Sunday, July 11, 2010

Saturday, July 10, 2010

FairTax can be better for the environment than the current income tax system

One of the many positives of the FairTax is that it helps the environment. Since the FairTax exempt purchases on used products, consumers have a bigger incentive to purchase used products to satisfy their wants and needs. Not only are used products priced lower than new products, the tax savings can also be significant when shopping for cars, appliances, recreation vehicles, exercise equipment, and many other costly goods.

FairTax can also reduce the demand for paper. According to one of the FairTax white paper, “What the federal tax system is costing you – besides taxes!”, over 130 million individual tax returns were filed and approximately 50 million business tax returns (includes corporations, partnerships, and sole proprieters) were filed. Under the FairTax, no individual tax returns would be filed other than a form to apply for prebates. Think about how much paper that saves (tax forms, instruction booklets). IRS still sends millions of tax booklets to households every year.

Businesses would no longer have to file complex income tax returns, saving any more paper. Since only businesses that sell goods or service at the retail level would have to file a sales tax return, more paper is saved. More paper saved means more trees and more room at the landfill.

Fuel would also be subject to the FairTax on top of the existing fuel taxes. I like to travel and would continue to do so under the FairTax; however, I will cut down on unnecessary trips. If the FairTax reduces demand for fuel, fuel prices would drop and the air would be cleaner.

Overall, the FairTax could have a significant drop in demand for natural resources. Environmental groups should be clamoring for the FairTax.

Thursday, July 8, 2010

IMF tells US to reduce budget deficit, suggests consumption tax to do it

In a Wall Street Journal article, the IMF is telling the United States to reduce its budget deficit. They recommended cutting entitlements such as social security, reducing the mortgage interest deduction, increase energy taxes, or implement a national consumption tax. The FairTax is a national consumption tax that would tax energy use and reduce the mortgage interest deduction by repealing the federal income tax code. Let’s make it happen.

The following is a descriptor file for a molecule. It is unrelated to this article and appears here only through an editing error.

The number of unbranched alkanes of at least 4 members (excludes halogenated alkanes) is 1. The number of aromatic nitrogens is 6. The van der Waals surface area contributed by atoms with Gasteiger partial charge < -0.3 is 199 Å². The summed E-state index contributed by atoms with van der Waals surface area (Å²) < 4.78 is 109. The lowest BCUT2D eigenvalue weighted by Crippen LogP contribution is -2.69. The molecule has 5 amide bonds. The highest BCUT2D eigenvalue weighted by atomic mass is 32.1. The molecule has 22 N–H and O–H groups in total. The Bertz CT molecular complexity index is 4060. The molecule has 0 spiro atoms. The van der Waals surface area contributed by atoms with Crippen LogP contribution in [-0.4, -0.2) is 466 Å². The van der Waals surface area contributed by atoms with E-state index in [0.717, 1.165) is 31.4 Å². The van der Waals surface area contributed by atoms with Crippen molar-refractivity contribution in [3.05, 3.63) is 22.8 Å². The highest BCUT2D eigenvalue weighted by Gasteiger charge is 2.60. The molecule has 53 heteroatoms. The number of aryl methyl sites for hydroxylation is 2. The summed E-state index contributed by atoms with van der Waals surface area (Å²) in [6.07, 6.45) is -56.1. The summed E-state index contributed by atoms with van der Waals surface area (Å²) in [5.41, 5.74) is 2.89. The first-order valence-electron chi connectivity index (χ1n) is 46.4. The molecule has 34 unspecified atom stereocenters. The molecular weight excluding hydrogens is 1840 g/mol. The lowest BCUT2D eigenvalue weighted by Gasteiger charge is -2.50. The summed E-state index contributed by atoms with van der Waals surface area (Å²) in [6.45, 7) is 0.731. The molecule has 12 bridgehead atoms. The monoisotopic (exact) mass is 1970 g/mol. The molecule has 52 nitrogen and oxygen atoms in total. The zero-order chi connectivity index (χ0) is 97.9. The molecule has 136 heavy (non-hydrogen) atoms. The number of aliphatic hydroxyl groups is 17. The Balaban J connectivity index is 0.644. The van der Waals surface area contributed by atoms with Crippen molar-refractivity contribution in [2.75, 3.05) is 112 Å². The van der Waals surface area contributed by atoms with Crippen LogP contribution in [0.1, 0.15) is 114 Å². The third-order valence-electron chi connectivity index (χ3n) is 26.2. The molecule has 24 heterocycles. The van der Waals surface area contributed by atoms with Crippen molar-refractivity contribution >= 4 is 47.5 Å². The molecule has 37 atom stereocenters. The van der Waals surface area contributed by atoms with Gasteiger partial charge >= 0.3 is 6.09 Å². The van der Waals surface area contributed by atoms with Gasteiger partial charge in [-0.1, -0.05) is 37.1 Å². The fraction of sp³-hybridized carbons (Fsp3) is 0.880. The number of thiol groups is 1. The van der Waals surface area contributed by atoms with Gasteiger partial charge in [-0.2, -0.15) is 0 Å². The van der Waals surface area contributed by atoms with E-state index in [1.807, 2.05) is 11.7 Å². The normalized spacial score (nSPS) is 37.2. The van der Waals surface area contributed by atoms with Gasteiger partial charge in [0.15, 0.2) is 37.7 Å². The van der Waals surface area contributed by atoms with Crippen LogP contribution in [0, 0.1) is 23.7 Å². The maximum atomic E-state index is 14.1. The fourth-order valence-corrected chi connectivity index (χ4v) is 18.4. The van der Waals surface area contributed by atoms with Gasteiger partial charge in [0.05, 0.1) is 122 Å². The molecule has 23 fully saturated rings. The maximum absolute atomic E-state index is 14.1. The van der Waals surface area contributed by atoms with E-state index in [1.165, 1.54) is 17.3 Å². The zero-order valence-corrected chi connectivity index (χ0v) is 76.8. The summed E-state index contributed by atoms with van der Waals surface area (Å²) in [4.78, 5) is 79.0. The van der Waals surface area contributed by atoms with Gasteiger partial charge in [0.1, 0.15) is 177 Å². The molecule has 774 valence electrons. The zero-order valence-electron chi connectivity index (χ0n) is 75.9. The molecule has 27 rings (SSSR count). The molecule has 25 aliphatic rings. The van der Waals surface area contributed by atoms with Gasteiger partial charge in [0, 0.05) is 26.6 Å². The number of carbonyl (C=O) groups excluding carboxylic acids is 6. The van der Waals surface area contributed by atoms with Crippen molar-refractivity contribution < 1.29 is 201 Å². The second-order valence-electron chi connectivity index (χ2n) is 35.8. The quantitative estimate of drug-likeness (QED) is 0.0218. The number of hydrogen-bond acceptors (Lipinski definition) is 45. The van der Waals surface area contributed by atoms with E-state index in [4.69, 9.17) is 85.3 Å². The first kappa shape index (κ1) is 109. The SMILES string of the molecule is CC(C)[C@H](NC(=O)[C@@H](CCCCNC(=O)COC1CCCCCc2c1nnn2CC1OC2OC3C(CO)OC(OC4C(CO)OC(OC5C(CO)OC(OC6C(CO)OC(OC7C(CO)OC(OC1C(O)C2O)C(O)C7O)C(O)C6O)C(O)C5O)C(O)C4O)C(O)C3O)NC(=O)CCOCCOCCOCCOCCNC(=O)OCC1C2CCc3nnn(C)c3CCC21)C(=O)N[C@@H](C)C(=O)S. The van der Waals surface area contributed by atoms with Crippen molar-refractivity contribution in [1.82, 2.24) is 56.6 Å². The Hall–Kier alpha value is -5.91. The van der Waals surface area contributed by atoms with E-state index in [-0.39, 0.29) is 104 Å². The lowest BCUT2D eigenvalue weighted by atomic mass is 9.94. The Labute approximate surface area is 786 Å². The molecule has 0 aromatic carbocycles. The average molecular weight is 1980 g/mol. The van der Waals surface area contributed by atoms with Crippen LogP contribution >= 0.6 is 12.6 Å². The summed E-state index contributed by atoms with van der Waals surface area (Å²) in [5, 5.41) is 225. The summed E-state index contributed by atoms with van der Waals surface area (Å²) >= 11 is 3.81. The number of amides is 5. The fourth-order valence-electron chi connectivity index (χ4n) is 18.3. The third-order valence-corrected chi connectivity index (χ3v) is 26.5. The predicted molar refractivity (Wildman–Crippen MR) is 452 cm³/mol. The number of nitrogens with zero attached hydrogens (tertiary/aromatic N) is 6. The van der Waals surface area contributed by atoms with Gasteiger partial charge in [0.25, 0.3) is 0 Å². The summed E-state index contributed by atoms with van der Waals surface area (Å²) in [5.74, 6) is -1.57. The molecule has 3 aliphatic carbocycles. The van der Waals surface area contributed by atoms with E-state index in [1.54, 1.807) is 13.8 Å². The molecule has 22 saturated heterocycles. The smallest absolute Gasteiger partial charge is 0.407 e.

Tuesday, July 6, 2010

My Attempt to Alleviate Concerns About the FairTax

Understandably, some people have concerns regarding the FairTax proposal. Here is my attempt to alleviate some of them:

Low income and middle class households will have to pay more under the FairTax than the income tax. That could be true if they spend all of their income on taxable goods. Since most of these households would be spending some of their income on house payments of older homes and used vehicles, both of which would be FairTax exempt purchases, their tax burden would be less. Also, the prebate offsets FairTaxes paid on purchases up to the poverty level.

Big corporations get all the breaks, while the U.S. consumer gets the shaft. Currently, big corporations already get tax breaks that small businesses could not take advantage of. Under the FairTax proposal, big and small companies alike would be exempt from paying the FairTax on purchases for business purchases. The tax savings would allow companies to price their products more competitively (giving the American consumer more purchasing power) or expand their business (creating more jobs).

The 23 percent tax rate would not be enough to replace income tax revenues. Granted, the top income tax rate for top earners is 35 percent, but that rate only applies to part of their income. Taxpayers in that tax bracket have found ways to shelter and/or hide income to avoid paying income taxes. The FairTax makes it hard for anyone to avoid paying taxes.

Americans will create sham businesses to make tax free purchases. Businesses would be exempt from paying the FairTax only on purchases for business purposes. Businesses would still be subject to audits, back taxes, and penalties, which would be the deterrent to invoking the exemption for personal use. Since citizens themselves would no longer be subject to audits, more focus would be on businesses to be compliant. Nevertheless, to those who do start a business for the purpose of avoiding the FairTax and can justify the business use of tax exempt purchases, more power to them! Businesses, after all, make huge contributions to the economy, and the FairTax helps businesses contribute their part.

Manufacturing and Retail Industries will suffer. Every time that I’m shopping for groceries or looking at steak prices on a menu, I never think about how much extra I’m paying for sales tax. When I’m shopping for a vehicle, though, I will take sales tax into consideration. If/when the FairTax passes and goes into effect, I’m sure shoppers will take the FairTax rate into consideration, especially the larger purchases. They, however, would have more purchasing power due to federal income taxes and FICA no longer taken out of their paychecks. There may be a noticeable shift in buying habits but not drastic.